I did it my way

My way just happened to be wrong.

From the moment that Junkyard announced the creation of the Flog Ride, everything was messed up. First of all there was the name he’d given it, “Love and Thursday.” Then there was the length, only four laps. Worse, the first lap was neutral. To cap off the mess, we were supposed to descend with care, especially around the two hairpins.

With a little bit of effort, though, we got all of that fixed. We changed the name to the Flog Ride. We lengthened it to five, then six laps. We reduced the neutral section to the first 25 feet, and we descended the hairpins at the razor edge of physics where speed, friction, and tire pressure all come together in a terrifying blur of clenched sphincters.

It was glorious. We’d do the 25-foot warm-up and then hit PV Drive North full gas. The uninitiated were typically shelled in the first 500 yards. Those who managed to hang on for the first lap, survive the kamikaze downhill sweepers, avoid the peacocks wandering in the road, and keep from slamming into the side of fast moving traffic when we right-hooked back onto PV Drive North were reduced to puddles on Lap 2.

By Lap 4 there were never more than five riders in the lead, and everyone else was busted out the back and struggling around the golf course alone, in the dark, angry, hurt, broken, and wondering why they’d gotten up at 5:30 AM for a 6:35 group ride that had lasted thirty seconds.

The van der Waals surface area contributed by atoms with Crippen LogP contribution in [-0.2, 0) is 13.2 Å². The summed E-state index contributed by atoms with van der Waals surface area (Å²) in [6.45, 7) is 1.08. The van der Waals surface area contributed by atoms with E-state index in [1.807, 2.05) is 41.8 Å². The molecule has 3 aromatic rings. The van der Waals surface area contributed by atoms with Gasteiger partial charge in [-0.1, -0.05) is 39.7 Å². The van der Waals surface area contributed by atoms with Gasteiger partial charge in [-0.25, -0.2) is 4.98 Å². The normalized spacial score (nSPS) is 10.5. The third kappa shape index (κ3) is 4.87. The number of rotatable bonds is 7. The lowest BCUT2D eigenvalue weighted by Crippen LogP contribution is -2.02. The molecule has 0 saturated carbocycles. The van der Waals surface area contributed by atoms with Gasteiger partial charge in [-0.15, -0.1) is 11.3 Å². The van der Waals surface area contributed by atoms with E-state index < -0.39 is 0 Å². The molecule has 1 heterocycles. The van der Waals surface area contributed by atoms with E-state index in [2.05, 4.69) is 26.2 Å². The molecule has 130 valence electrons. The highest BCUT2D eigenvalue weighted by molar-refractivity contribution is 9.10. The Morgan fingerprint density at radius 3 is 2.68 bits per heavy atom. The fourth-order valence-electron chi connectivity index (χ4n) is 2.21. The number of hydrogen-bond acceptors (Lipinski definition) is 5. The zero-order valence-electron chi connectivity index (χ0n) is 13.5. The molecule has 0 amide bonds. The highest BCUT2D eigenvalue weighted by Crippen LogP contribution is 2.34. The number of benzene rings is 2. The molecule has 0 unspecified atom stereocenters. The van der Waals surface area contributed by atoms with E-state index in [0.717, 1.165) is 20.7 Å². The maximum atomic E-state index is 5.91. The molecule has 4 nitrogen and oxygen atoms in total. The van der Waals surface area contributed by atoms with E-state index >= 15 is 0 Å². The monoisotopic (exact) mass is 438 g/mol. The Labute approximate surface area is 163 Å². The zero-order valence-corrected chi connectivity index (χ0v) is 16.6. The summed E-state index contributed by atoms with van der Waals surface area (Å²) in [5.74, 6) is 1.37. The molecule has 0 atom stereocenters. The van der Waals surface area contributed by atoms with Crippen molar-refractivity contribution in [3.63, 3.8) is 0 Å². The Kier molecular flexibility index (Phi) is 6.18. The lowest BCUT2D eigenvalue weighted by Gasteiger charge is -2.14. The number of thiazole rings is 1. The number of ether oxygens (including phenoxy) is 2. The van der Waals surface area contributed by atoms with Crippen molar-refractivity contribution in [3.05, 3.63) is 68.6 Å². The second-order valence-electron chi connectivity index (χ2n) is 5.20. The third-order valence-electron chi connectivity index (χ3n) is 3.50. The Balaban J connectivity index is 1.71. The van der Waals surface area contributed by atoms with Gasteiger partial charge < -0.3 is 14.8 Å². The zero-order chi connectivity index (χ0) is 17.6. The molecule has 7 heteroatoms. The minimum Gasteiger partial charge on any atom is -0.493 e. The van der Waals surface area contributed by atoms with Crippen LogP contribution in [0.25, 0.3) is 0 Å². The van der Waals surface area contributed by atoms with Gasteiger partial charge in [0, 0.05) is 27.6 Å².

Each time up the 7-minute climb was a terrible infusion of pain, and hardly anyone ever came back to do the ride more than twice. The Flog Ride was the sadistic bully at the end of the block whose house you’d go three miles out of your way not to have to walk by. It was the barometer for how badly you sucked, how low your pain threshold was, and how poorly your self-image comported with reality.

On the plus side, the graduates of the Flog Class of 2014-2015 racked up wins at Boulevard and numerous other races. The fitness that came from doing six eyeball-extracting intervals was superlative; if you could do all six laps with the lead group and finish on the 20% grade up La Cuesta, you were race ready.

The fact that hardly anyone ever showed up was no problem. All it took was two other idiots bent on mayhem to get the training effect we sought.

The fact that dozens of eager riders showed up, got instantly shelled, and never came back was no problem. Welcome to life, suckers!

But despite the ride’s near perfection in every way, it did have one minor complication: In a few short months three riders went down in the hairpins, and thanks only to dumb luck, when they slid out across the yellow line there was no oncoming traffic. Had there been, people would have died or been catastrophically injured.

After the third bicycle falling off incident, we decided that no ride was worth this kind of risk, even though such a decision clearly called our insanity into question. The options were to cancel the ride or to modify it so that it comported with the wise architecture sketched out by Junkyard in the first place. So instead of racing up the hill and then racing back down, we raced up the hill and coasted down, taking the hairpins at slow, fully controlled velocity.